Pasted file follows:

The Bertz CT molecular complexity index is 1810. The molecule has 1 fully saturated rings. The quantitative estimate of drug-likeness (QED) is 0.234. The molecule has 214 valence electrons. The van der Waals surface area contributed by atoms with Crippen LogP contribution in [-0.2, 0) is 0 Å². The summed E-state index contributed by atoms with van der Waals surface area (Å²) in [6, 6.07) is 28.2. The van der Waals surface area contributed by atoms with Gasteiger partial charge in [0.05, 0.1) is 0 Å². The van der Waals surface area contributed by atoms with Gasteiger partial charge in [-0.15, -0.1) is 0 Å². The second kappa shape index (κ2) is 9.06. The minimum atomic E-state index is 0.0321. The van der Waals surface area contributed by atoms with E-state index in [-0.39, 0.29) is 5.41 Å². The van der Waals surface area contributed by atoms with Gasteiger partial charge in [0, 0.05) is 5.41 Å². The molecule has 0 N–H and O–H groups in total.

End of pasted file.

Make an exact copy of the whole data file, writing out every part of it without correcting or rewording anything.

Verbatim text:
The Bertz CT molecular complexity index is 1810. The molecule has 1 fully saturated rings. The quantitative estimate of drug-likeness (QED) is 0.234. The molecule has 214 valence electrons. The van der Waals surface area contributed by atoms with Crippen LogP contribution in [-0.2, 0) is 0 Å². The summed E-state index contributed by atoms with van der Waals surface area (Å²) in [6, 6.07) is 28.2. The van der Waals surface area contributed by atoms with Gasteiger partial charge in [0.05, 0.1) is 0 Å². The van der Waals surface area contributed by atoms with Gasteiger partial charge in [-0.15, -0.1) is 0 Å². The second kappa shape index (κ2) is 9.06. The minimum atomic E-state index is 0.0321. The van der Waals surface area contributed by atoms with E-state index in [-0.39, 0.29) is 5.41 Å². The van der Waals surface area contributed by atoms with Gasteiger partial charge in [0, 0.05) is 5.41 Å². The molecule has 0 N–H and O–H groups in total.